The United States is right to have ignored China’s declaration of an air-defence zone over a group of disputed islands in the East China Sea. The islands themselves – tiny, uninhabited lumps of land – are insignificant. But China’s declaration of a kind of airborne sovereignty over them amounts to a unilateral and unacceptable escalation of a low-level conflict. It raises tensions between China and Japan, and threatens to destabilize the entire region, since China has similar, ongoing disputes with Vietnam, the Philippines and other maritime neighbours.
Japan administered the islands for decades, but China has long laid claim to them. The two countries’ dispute runs right down to their names: Japan calls them the Senkaku Islands while China refers to them as the Diaoyu Islands. National pride is at stake, and natural resources, too: The islands may lie atop rich petroleum reserves.
On paper, both countries have a strong case. The islands appeared on Chinese maps for centuries, but were annexed by Japan in 1895. The dispute has been hot and cold for years. It grew hotter than ever after China said this weekend that it was declaring what it called an air-defence identification zone over the area to “guard against potential air threats.” That’s a thin front for a land grab. Washington has rightly denounced the move as a provocation, designed to change the status quo. The U.S. almost immediately dispatched two B-52 bombers to fly through the air space, pointedly ignoring Beijing’s demands to file advance flight plans. Japanese aircraft soon followed suit.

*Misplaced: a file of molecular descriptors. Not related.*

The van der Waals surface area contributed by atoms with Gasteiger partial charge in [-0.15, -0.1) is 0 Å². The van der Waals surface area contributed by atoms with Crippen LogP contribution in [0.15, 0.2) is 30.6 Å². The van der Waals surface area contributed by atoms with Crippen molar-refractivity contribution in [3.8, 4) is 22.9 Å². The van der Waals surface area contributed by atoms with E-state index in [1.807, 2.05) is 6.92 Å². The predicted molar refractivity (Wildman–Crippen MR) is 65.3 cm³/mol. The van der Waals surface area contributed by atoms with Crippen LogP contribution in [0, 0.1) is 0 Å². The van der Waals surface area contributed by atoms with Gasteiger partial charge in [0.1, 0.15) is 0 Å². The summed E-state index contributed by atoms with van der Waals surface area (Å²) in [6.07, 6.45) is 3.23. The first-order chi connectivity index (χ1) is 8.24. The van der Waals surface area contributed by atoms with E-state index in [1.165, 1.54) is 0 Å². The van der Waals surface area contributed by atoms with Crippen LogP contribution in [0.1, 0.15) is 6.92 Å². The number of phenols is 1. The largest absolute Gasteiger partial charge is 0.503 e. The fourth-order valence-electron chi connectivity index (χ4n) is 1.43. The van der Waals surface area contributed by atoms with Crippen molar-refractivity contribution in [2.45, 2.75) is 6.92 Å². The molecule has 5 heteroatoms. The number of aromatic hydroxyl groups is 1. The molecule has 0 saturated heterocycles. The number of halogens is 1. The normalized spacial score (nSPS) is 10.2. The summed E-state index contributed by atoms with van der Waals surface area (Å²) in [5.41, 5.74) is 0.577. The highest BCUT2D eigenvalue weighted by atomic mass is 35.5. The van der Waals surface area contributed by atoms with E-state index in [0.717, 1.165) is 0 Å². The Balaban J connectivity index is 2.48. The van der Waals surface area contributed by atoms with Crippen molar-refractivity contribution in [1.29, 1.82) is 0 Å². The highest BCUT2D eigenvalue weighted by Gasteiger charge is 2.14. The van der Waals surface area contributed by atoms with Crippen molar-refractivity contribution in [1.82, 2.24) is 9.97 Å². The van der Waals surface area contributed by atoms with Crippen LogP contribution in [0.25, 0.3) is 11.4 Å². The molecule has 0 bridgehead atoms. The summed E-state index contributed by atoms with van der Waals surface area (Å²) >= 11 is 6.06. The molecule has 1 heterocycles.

If China wanted to force a negotiation, it chose a strange way of doing so. In the end, it only undermined its own interests by irritating Washington, which might now feel compelled to drop the neutral position it long sought to maintain. All of China’s neighbours have similarly been put on edge.
China cannot be allowed to unilaterally assert its claim on the territory. Those B-52 flights aren’t just symbolic. They’re necessary, in the interest of international law. And speaking of international law: Why isn’t this dispute, and others boiling in the South China Sea, before the International Court of Justice, or some mutually agreed-upon arbitrator? The way to avoid war is to settle territorial disagreements peacefully, according to the law. The route of force risks ending badly.Report Typo/Error
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